“They say you forget your troubles on a trout stream, but that’s not quite it. What happens is that you begin to see where your troubles fit in the grand scheme of things and suddenly they’re just not such a big deal anymore.”
Noted Angling Author John Gierach
Note: For more information on fishing the Middle Fork of Saguache Creek, see my July 2017 article and Day 2 of this July 2018 blog.
Day 1–Late July 2018
I’m on my annual week-long birthday wilderness fishing trip, having just turned 70. I am hoping to celebrate with numerous and out-sized trout while getting a sorely needed dose of nature and solitude. This year may be especially challenging given the terrible drought gripping south central Colorado. The landscape is brittle dry, the grass crunching underfoot in usually green rangeland. My favorite streams are low, and some are even dry! But fortunately, when I check the State of Colorado water level website (www.dwr.state.co.us/SurfaceWater/default.aspx), I find Saguache Creek, south of Gunnison, is holding its own running at about 25 CFS, only half normal flow but still fishable.
As in the past, the base of operation and exploration is my mobile fish camp I have set up at Dome Lake State Wildlife Area in the high country between Gunnison and Saguache, Colorado. Last summer I ventured 20 odd miles from Dome Lake over the Continental Divide and fished the Middle Fork of Saguache Creek above the primitive Stone Cellar Campground. It was a great day, but ever since I have been hankering to go beyond road’s end and fish the miles of water bordering the pristine La Garita Wilderness Area.
It’s a brisk 49 degrees when I fire up the SUV, but the sky is clear, and the sun is already warming the air. The weatherman says it’s going to be a beautiful day with a slight chance of afternoon thunderstorms. Just a few miles from camp, a small herd of graceful antelope scamper across the road—always a good omen!
Day 1 On The Middle Fork Of Saguache Creek–Boulder Hopping And Bushwhacking To A Slam
I bounce down CR 17FF, which has clearly been improved and regraded since last summer into a surprisingly smooth gravel road that can be handled by most vehicles–although on the other side of the pass I’ll shift into four-wheel drive to ford Saguache Creek in a couple of places then navigate some gnarly stretches to get to the wilderness waters. In 30 minutes I crest the pass at over 10,000 feet and take in the stunning view, then descend towards the creek.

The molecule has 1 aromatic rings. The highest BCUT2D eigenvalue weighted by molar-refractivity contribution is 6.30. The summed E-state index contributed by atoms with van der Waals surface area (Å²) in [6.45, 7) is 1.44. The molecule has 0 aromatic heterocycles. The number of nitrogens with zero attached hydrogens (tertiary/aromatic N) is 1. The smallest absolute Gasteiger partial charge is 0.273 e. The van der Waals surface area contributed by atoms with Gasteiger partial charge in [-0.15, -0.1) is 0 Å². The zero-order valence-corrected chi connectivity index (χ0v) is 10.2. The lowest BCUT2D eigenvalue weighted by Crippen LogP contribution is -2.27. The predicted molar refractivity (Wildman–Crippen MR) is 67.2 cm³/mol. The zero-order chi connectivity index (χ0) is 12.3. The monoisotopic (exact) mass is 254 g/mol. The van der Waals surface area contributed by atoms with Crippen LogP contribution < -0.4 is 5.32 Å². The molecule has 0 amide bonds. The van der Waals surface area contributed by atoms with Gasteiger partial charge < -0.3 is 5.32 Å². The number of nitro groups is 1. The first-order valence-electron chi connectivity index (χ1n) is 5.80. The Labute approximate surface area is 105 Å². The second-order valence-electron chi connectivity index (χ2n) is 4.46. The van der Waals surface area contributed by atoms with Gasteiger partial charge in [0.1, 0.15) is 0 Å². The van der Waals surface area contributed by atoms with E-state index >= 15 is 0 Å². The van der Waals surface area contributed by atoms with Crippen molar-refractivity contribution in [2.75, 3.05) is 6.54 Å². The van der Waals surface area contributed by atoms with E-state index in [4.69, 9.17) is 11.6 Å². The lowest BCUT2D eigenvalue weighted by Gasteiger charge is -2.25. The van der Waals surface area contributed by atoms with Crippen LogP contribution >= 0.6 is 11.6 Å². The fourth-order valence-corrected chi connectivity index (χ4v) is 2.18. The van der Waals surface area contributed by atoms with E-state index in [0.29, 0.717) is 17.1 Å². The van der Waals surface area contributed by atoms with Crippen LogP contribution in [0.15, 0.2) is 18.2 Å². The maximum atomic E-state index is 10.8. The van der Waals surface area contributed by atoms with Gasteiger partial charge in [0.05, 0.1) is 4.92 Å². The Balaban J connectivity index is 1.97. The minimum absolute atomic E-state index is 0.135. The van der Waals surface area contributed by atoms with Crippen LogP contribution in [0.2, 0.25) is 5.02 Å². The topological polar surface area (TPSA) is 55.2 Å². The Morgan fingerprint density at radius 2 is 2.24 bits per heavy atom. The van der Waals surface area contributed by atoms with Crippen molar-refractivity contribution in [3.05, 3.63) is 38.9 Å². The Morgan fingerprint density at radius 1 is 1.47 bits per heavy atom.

This whole area is infused with Ute Indian lore. Saguache, the name of the creek, is a shortened form of “Saguaguachipa,” which is a Ute word said to mean “water of the blue earth.” The Ute encampments near the present-day town of Saguache to the southeast were close to springs where blue earth was found. To me, it could also refer to the color of the water itself, which is a slightly off-color, milky blue at times, especially down lower. Saguache Park is home to large herds of elk and mule deer, which I have crossed paths with during previous sojourns. The valley is a broad grassland flanked on its southern slopes by ancient forests of towering spruce and fir.
I swing west and drive past the Stone Cellar Campground, which is empty, another good omen since it means fewer anglers in the vicinity. Then it’s over the first ford, the North Fork of Saguache Creek, which is running low and presents no problem. In about two miles I come to the second ford, much wider and deeper, over the Middle Fork. I pause to take in the stunning view—the aptly-named Twin Peaks (honest) in the La Garita Wilderness Area looms over the scene.
Because the creek is running so low, it presents no problem as I plunge ahead, but caution is the word here because the creek can become a torrent after a summer deluge, much faster and deeper. I would not recommend going any further unless you have a high-clearance four-wheel drive vehicle—the road gets very rough and can be a muddy quagmire after a good rain.
Today the road is dry, but bumpy, especially in the steep forested stretches as I drive the 3.5 miles from the ford to the Middle Fork Trailhead, the gateway to the expansive La Garita Wilderness Area.
It’s taken me almost exactly an hour to drive the 20-odd miles from Dome Lake. I walk to the edge of the canyon and smile broadly—below is a beautiful clear creek bathed in bright sunlight wending its way down the valley, sporting big “S” bends that create deeper holes that big trout love, with a sprinkling of some big alluring beaver ponds, again often the lair of some hefty fish. A hearty “YES” echoes down the valley, and I hustle back to the SUV and begin the ritual of suiting up in my waders and wading boots, fly vest, and other essential paraphernalia.